maria montessori writes: “discipline must come through liberty.” discipline is not coerced quiet. it is not fearful stillness. it is movement towards something. perhaps the notion of “active discipline” captures the naturally occurring distinction between reinforcement and punishment – a distinction most eloquently made in the science of behavior analysis. one must put aside the commonplace definitions of these words in order to grasp their true depth.
reinforcement occurs when the future probability of a given behavior is increased after a particular consequence follows the behavior. for example, after tying her own shoelaces, a child is delighted by the appearance of her hand-tied bow and the chance that she will tie her shoe laces again increases.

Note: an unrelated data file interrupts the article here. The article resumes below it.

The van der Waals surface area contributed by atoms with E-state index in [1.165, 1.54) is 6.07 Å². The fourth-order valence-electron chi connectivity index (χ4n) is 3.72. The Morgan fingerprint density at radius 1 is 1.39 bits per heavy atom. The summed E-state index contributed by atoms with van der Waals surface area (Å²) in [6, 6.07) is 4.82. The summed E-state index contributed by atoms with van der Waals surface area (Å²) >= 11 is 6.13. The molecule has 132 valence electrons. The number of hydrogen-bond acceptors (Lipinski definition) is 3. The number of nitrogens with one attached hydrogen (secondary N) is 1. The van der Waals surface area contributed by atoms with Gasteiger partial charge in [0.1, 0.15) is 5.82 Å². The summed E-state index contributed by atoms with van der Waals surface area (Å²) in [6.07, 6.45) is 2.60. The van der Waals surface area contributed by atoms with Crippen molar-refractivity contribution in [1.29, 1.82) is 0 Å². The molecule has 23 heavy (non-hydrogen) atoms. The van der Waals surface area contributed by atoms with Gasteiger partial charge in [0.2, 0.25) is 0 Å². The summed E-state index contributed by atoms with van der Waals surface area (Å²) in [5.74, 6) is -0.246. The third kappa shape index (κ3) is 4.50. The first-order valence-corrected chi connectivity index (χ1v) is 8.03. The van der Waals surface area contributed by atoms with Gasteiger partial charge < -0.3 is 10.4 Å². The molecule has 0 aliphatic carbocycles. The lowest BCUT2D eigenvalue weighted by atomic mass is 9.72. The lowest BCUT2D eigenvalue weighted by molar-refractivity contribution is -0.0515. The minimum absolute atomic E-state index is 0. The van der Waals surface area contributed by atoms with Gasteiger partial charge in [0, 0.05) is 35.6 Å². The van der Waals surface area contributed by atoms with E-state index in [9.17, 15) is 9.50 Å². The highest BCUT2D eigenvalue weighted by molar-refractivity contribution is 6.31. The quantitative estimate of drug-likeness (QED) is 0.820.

punishment occurs when the future probability of a given behavior is decreased after a particular consequence follows the behavior. for example, after a child climb up a tall tree, her teacher scolds her and the chance that she will tree-climb again decreases.
both reinforcement and punishment result in learning but the former is certainly preferable because reinforcement results in moving towards; acquisition; growth.
though perhaps there are few who love the work of both maria montessori and b. f. skinner – biehus is inspired by both.